Targeted Drugs Approved as First-line Alternative for Prostate Cancer

Peter Russell

May 06, 2020

Cancer specialists have welcomed a decision to approve targeted hormone therapies enzalutamide (Xtandi, Astellas) and abiraterone (Zytiga, Janssen) as first-line NHS treatments for men with advanced prostate cancer.

The interim measures were approved by NHS England to relieve pressure on the NHS during the COVID-19 pandemic.

The changes permit:

  • An option to give enzalutamide with androgen deprivation therapy for patients with newly diagnosed metastatic disease instead of docetaxel to reduce toxicity and potential for admission

  • An option to switch to abiraterone for patients who are intolerant of enzalutamide

Usual treatment for men when they are first diagnosed with advanced prostate cancer is hormone therapy – either on its own, or in combination with docetaxel chemotherapy.

Docetaxel is normally given as six three-weekly infusions in hospital and can significantly weaken patients' immune system and cause inflammation of the lungs – putting men at risk from COVID-19.

Enzalutamide and abiraterone are given as tablets which men can take at home, avoiding the need for hospital treatment.

Decision 'Overdue'

The Institute of Cancer Research (ICR) said the interim guidance was an example of how modern treatments that can be taken at home could relieve pressure on the NHS during the coronavirus pandemic.

However, it criticised NHS England for taking so long over its recommendation.

It was also critical that guidance limited the use of abiraterone, which ICR scientists helped develop, to patients who were intolerant of enzalutamide.

Enzalutamide is a hormone treatment that blocks the effect of testosterone on prostate cancer cells.

Abiraterone decreases the production of testosterone, which is needed for prostate cancer to grow.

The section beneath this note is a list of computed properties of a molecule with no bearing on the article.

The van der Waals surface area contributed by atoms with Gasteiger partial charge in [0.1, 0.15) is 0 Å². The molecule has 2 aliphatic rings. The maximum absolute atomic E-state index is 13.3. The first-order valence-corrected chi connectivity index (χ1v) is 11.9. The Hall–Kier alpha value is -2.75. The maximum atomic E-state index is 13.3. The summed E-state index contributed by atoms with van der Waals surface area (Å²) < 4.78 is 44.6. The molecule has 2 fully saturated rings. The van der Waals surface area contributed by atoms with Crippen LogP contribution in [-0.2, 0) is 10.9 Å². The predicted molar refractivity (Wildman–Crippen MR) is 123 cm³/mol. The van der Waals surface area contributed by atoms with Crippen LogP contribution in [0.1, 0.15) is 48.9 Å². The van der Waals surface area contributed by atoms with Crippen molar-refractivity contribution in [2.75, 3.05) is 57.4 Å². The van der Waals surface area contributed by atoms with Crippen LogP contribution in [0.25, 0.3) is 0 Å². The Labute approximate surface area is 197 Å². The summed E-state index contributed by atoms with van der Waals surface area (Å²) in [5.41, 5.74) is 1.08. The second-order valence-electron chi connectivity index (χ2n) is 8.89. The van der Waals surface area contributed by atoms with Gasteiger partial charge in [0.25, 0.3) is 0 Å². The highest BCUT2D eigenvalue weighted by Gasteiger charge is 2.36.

Nick James, professor of prostate and bladder cancer research at the ICR, said it was "frustrating that during this anxious lockdown period it has taken so many weeks to agree extended access to targeted hormone therapies in place of chemotherapy, and that NHS England has chosen to focus on enzalutamide as the initial therapy rather than leaving clinicians to decide on an individual patient basis".

Abiraterone was licensed as a first-line treatment by the European Medicines Agency in 2017, and was recommended in Scotland as a first-line treatment for advanced prostate cancer earlier this year.

However, in England and Wales, it has only been available to treat men for whom hormone therapy has stopped working.

Call to Modernise Cancer Treatment

Prof James said: "I'm pleased and relieved that many more men should now benefit from targeted hormone therapies right from when they are first diagnosed. They are smarter, kinder treatments, and could extend the lives of many more patients.

"Offering enzalutamide or abiraterone to men as first-line treatment for prostate cancer will greatly lower the risk of exposing vulnerable patients to the coronavirus, and lightens the load on our hard-pressed hospitals."

He added: "It's becoming increasingly clear that the COVID-19 pandemic will have a long-term impact on the way we live our lives, and I would urge NHS regulators to consider other areas in which cancer care can be modernised, to move towards managing patients at home where possible."

The interim treatment changes are for an initial 3-month period beginning on 23rd April 2020. Treatment regimens will revert to the standard commissioned position after this period unless guidelines are updated.

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